I chose to complete a year-long post-graduate training to move beyond discipline boundaries to provide optimal services to children and adolescents with special health care needs(more info at I was a part of a team that was able to reconstruct how autism services for families are determined at the state level, and as such was able to rewrite the Utah Medicaid Autism manual to expedite services to families once their kiddo received a formal autism diagnosis. Along with that team, we developed a multidisciplinary care team model to expedite autism diagnosis and were able to reduce days to diagnosis in our clinic by close to 6 months.

I believe it has been very important in my career advancement. For the things I am involved in, without an MHA, I would likely not be a viable candidate. I believe there are so many people graduating with advanced degrees that if you don’t get a degree and differentiate yourself with your specific areas of interest, you are bound to be overlooked. I also think principles like the theory of constraints and quality improvement/process improvement are tangible skills learned through the program that can be applied daily for the operations work I am involved in.

I currently serve as the Director of Primary Care Operations for the Department of Pediatrics at the University of Utah. In that role, I interface closely with U Health as our Primary Care Practices of University Pediatric Clinic, South Main Clinic, and Sugar House Health Center all fall under the U Health umbrella. In addition, our Well Baby and Intermediate nurseries that I have oversight for are within the University of Utah Hospital. In that role, I also serve as the Division Manager for General Pediatrics, which includes the services listed above, as well as our Developmental Assessment Clinic at Primary Children’s Outpatient Services. We also have a quality improvement and research arm in our Division that I am actively involved in.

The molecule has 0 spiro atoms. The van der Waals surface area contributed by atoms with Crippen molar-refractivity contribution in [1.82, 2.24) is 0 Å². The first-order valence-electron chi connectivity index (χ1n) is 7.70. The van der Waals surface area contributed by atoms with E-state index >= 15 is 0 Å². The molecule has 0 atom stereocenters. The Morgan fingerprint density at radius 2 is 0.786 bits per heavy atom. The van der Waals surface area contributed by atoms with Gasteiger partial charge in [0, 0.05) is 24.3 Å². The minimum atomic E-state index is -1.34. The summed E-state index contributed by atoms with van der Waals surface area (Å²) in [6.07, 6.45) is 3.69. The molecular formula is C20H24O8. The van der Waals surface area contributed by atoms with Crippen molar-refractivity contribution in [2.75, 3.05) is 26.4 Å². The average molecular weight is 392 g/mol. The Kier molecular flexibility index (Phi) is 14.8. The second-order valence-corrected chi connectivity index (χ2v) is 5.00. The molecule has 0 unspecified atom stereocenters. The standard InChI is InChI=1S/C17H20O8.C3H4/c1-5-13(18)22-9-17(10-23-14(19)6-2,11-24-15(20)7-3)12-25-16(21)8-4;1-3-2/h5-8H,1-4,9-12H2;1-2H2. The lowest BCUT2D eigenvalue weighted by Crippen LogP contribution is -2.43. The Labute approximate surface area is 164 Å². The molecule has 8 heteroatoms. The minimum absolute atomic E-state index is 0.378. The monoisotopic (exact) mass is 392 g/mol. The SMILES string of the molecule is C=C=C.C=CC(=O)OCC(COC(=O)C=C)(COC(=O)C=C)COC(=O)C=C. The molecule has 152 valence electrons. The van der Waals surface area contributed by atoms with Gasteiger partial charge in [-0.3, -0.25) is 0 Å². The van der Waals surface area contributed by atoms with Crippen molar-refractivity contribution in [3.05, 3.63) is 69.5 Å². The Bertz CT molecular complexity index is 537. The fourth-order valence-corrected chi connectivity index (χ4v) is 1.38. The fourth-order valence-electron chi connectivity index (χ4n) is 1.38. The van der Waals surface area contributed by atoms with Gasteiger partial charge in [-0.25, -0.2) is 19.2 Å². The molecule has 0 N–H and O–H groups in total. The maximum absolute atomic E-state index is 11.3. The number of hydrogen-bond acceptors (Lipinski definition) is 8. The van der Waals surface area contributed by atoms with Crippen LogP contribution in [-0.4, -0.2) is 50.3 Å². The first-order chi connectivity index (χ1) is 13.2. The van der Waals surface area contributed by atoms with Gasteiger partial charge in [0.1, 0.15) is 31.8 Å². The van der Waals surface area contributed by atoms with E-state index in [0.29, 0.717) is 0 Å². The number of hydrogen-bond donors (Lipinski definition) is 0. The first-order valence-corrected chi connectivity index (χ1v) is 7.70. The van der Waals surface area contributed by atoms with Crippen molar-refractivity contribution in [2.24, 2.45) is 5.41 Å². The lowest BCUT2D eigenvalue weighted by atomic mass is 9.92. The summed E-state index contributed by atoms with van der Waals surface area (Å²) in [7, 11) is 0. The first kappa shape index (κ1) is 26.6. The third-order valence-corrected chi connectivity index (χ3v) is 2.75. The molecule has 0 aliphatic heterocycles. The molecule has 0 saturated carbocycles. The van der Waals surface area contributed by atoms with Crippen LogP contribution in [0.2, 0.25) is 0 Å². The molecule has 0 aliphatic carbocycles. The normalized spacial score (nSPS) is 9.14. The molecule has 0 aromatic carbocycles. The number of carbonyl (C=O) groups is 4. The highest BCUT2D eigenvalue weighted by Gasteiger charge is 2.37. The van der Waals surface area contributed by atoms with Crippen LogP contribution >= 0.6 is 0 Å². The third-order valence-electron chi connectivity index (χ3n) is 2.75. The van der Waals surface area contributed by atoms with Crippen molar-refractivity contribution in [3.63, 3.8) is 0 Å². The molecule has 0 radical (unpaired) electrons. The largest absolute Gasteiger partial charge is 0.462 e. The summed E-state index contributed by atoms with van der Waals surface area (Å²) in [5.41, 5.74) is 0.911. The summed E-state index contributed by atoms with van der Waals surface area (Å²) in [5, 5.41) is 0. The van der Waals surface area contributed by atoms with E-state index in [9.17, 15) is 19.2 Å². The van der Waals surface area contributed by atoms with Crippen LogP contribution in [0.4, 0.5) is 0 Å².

I also serve as the Division Manager for Adolescent Medicine and Comprehensive Care, which are both specialist Divisions in the Department of Pediatrics and we see patients at the Primary Children’s Outpatient Services building, as well as provide medical direction at 2 Pediatric long term skilled nursing facilities along the Wasatch Front. I try to frame everything using the theory of constraints, and understanding that in a limited resource model that healthcare typically functions under, it is our role as administrators to identify the bottleneck that is limiting capacity, and constantly work to address/fix the bottleneck to increase efficiency. In addition, quality improvement, PDSA (Plan/Do/Study/Act), and small tests of change are simple yet effective ways to manage change/improvement at a practice level.

MHA Alumni

Use this interactive map to connect with Alumni across the country

Join our Alumni LinkedIn Group
Alumni Update your Information